The Conversion of Zacchaeus

Luke 19: 1-10
2Mac 6:18-31 / Psa 3

Today salvation has come to this house, because this man, too, is a son of Abraham. For the Son of Man came to seek and to save what was lost.
(Luke 19: 10)

Lord, grant me the opportunity
To meet someone seeking You today,
And the wisdom to make him see
Your message in all the things I say.

Jesus came to Jericho and intended to pass through the town. A man was there by the name of Zacchaeus; he was a chief tax collector and was wealthy. He wanted to see who Jesus was, but because he was short he could not see over the crowd. So he ran ahead and climbed a sycamore-fig tree to see him, since Jesus was coming that way. When Jesus reached the spot, he looked up and said to him, “Zacchaeus, come down immediately. I must stay at your house today.” So he came down at once and welcomed him gladly. All the people saw this and began to mutter, “He has gone to be the guest of a sinner.” But Zacchaeus stood up and said to the Lord, “Look, Lord! Here and now I give half of my possessions to the poor, and if I have cheated anybody out of anything, I will pay back four times the amount.” Jesus said to him, “Today salvation has come to this house, because this man, too, is a son of Abraham. For the Son of Man came to seek and to save the lost.” (Luke 19:1-10)

Reflection

Like the blind man in yesterday’s Gospel, Zacchaeus also had a handicap (he was short) and he also desperately wanted to see. And like the blind man who screamed to get Jesus’ attention, Zacchaeus also succeeded to meet Jesus, albeit unintentionally, by climbing a tree. One was a beggar, and the other a wealthy chief tax collector, but both were determined, and for their perseverance, both were transformed. We also can see a number of lessons in this story:

First of all, like Jesus, we must see others not for what they are, but for what they can be. Jesus never regards anyone as a hopeless sinner who is beyond redemption. We must never allow bias or prejudice to influence our quest to bring others to Christ. Who is a good prospect to invite to our breakfast meetings or bible sessions? Are we afraid to get a negative response? Are we afraid that “he might not fit in with the group?” A true disciple never hesitates. He invites everyone to come to the Lord, everyone willing to know Jesus.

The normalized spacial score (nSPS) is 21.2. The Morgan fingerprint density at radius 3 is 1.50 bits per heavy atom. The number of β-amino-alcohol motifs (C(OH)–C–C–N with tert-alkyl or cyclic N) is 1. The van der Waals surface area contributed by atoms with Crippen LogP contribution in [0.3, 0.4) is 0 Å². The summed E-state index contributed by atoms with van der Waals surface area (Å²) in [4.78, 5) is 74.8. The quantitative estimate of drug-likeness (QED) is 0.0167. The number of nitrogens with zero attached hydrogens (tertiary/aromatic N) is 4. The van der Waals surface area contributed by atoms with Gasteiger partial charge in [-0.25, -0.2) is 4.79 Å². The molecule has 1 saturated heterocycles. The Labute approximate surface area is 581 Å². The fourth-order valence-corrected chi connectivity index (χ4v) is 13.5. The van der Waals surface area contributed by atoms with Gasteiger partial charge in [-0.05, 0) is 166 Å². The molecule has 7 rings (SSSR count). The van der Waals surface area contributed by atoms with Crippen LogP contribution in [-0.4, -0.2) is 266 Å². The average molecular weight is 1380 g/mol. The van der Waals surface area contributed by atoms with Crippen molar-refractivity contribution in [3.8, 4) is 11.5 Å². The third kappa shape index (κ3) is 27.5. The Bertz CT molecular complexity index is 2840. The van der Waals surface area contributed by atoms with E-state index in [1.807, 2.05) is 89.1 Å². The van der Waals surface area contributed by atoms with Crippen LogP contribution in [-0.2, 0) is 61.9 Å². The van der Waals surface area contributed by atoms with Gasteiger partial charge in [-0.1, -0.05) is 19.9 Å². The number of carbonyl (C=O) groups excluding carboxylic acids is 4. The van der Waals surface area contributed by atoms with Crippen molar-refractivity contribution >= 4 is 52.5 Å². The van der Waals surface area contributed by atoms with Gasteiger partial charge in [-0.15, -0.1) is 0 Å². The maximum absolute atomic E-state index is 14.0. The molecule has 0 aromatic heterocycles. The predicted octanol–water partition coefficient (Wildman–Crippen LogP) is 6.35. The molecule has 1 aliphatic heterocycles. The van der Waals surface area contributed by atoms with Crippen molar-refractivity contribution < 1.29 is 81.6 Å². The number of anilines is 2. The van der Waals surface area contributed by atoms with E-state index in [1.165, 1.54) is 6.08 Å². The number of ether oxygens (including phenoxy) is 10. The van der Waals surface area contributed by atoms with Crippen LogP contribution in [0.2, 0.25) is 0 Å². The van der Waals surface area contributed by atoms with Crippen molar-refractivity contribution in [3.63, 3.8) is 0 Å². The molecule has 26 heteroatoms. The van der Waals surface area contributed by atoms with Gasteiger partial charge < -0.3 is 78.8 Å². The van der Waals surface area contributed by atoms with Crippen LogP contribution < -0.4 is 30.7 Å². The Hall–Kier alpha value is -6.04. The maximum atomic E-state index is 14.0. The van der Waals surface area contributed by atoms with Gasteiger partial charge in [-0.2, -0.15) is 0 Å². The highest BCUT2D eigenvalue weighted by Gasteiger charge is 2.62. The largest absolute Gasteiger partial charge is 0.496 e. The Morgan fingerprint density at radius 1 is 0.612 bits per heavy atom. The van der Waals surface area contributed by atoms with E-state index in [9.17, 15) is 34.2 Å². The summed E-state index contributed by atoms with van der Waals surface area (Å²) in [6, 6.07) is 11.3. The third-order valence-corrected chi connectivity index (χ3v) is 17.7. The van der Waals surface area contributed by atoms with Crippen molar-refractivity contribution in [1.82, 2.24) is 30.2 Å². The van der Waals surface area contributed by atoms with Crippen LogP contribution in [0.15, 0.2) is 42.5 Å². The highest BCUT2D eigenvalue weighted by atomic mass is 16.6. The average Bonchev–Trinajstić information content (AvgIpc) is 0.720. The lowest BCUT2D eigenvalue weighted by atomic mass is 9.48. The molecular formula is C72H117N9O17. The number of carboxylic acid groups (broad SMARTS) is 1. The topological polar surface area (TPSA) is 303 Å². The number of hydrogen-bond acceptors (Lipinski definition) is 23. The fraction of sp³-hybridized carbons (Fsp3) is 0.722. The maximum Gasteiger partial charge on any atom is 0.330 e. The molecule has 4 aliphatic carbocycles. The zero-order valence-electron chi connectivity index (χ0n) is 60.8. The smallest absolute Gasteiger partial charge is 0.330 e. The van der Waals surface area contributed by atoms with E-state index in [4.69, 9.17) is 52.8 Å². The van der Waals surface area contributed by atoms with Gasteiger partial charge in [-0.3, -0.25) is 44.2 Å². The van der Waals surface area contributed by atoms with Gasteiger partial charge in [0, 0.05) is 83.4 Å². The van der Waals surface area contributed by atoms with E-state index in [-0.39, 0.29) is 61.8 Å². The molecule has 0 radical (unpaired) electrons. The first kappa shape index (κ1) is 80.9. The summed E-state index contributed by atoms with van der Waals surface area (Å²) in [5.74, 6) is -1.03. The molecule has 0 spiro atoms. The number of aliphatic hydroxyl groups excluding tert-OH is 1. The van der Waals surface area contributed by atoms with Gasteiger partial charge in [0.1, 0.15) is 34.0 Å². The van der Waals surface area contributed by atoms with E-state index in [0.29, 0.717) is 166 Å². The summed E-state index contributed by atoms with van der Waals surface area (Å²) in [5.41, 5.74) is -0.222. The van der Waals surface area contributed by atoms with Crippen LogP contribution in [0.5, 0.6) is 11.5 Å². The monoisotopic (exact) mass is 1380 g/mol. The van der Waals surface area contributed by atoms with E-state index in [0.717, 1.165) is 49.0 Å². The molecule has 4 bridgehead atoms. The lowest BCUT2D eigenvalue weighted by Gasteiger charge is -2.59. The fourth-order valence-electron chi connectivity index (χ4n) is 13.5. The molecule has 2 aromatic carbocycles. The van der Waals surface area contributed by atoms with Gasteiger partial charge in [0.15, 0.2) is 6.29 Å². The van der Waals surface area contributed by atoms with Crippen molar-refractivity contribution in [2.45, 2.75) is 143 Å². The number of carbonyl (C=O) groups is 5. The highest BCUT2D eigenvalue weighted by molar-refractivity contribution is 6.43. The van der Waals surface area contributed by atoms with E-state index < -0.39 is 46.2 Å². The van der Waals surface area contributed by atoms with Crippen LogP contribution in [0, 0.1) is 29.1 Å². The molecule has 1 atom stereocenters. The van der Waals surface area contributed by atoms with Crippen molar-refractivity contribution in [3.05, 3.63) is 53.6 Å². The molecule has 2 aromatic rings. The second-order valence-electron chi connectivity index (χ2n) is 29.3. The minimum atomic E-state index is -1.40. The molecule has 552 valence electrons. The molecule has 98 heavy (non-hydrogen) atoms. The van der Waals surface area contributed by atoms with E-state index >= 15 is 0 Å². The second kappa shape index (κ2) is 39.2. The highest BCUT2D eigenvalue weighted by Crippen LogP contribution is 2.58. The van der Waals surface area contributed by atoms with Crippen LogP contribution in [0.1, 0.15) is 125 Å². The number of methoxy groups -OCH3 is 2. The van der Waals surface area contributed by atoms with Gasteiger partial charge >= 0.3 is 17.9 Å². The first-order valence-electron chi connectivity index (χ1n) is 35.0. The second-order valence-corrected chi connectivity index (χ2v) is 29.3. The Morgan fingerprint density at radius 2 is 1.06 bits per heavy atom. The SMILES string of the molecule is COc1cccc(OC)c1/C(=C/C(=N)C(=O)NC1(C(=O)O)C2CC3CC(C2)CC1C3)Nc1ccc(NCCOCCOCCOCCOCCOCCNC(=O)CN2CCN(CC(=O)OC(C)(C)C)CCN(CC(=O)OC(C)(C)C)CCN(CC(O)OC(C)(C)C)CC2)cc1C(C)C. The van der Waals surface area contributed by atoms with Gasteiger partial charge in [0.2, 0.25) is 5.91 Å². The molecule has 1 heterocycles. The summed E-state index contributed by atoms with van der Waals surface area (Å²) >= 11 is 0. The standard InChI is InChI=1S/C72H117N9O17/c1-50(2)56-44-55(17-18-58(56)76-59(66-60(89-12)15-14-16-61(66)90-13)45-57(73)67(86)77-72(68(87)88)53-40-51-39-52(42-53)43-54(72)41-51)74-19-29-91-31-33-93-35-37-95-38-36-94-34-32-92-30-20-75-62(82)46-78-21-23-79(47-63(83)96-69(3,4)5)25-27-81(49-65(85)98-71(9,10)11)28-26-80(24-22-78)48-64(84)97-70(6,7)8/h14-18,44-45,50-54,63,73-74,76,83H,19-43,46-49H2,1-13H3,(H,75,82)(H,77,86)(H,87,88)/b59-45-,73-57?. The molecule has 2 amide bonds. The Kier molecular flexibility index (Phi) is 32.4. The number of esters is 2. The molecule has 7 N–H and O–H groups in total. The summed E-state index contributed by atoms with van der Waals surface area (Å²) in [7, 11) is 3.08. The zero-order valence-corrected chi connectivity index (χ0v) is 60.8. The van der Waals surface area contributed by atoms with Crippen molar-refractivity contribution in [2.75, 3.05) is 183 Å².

Secondly, love and acceptance can change most people. In all His encounters, Jesus was always open and caring, and so must we. We can fail to make a good example by being too concerned about the superficial rather than the essential. Our Lord showed love and acceptance to the hated, squat Zacchaeus, and a great transformation happened. This was because Jesus did not care what the others would think, even as “the people saw this and began to mutter, ‘He has gone to be the guest of a sinner.’” Because of the genuine love that Jesus showed him, Zacchaeus declared to give half of his wealth to the poor. What a great difference with the rich young man who said he wanted to gain eternal life, but was unwilling to part with his wealth when Jesus told him to give it to the poor (Mt.19:16-22).

Finally, our Lord shows us that our mission must be active, not passive. Jesus did not wait for people to come to him; He actively sought out the lost in order to save them. He did not wait for an invitation; He invited Himself in (“I must stay at your house today”). The Holy Spirit gives us insights into people so that we might be bold to help them. By His grace we are able to see a soul that needs salvation. That is why we can set aside social “niceties” to get into the essential purpose of the encounter. Pray that our Lord God will grant us the “divine appointment” to meet someone who is looking for a change in his lifestyle.

Lord God, help us to be bold in proclaiming Your Good News of salvation to others. Take away our prejudices against their perceived sinfulness, so that more of our friends, associates and even enemies may come to know of Jesus’ love. Amen.

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